Additive manufacturing (AM, also known as 3D printing) allows us to create incredibly complex shapes, which would not be possible using traditional manufacturing techniques. However, objects created using AM have different properties from traditional manufacturing routes, which is sometimes a disadvantage.
Laser additive manufacturing (LAM) uses a laser to fuse together metallic, ceramic or other powders into complex 3D shapes, layer by layer. The cooling rates are extremely rapid, and since they are unlike conventional processes we don’t know the optimal conditions to obtain the best properties, delaying the uptake of LAM in the production of safety-critical engineering structures, such as turbine blades, energy storage and biomedical devices. We need a method to see inside the process of LAM to better understand and optimise the laser-matter interaction and powder consolidation mechanisms.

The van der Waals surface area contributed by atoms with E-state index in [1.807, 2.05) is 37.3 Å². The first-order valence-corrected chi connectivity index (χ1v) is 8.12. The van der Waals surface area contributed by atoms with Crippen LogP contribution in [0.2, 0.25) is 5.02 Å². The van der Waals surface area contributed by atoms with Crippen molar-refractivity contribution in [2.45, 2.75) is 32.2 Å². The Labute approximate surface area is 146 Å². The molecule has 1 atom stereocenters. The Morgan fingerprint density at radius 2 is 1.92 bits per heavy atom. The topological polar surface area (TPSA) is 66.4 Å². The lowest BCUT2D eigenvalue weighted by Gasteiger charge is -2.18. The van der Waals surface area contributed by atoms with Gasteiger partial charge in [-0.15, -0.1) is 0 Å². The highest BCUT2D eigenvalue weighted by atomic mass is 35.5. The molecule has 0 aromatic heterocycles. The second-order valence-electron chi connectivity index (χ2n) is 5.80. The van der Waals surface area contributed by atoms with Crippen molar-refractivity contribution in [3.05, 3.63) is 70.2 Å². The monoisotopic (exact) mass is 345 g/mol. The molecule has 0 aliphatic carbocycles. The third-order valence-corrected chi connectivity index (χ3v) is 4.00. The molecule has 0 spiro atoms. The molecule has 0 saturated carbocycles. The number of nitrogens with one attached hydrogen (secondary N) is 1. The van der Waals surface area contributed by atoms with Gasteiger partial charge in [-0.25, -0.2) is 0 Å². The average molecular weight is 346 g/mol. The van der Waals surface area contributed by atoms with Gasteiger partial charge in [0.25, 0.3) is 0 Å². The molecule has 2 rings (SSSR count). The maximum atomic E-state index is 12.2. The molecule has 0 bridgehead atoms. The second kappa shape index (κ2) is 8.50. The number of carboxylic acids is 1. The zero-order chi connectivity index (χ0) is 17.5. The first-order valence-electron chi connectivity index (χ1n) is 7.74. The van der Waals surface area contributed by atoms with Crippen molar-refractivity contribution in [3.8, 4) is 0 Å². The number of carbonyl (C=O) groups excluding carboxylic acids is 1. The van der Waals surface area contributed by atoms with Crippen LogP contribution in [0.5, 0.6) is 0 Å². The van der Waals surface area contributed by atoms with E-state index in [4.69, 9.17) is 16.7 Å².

Based in the Research Complex at Harwell, a team of researchers have worked with scientists at I12, the Joint Engineering Environment Processing (JEEP) beamline and the Central Laser Facility to build a laser additive manufacturing machine which operates on a beamline, allowing you to see into the heart of the process, revealing the underlying physical phenomena during LAM.
Picture: The Additive Manufacturing Team from the Research Complex at Harwell on the Joint Engineering Environment Processing (JEEP, I12) beamline. The Laser Additive Manufacturing Process Replicator (or LAMPR) on the right is used to reveal the underlying physical phenomena during LAM.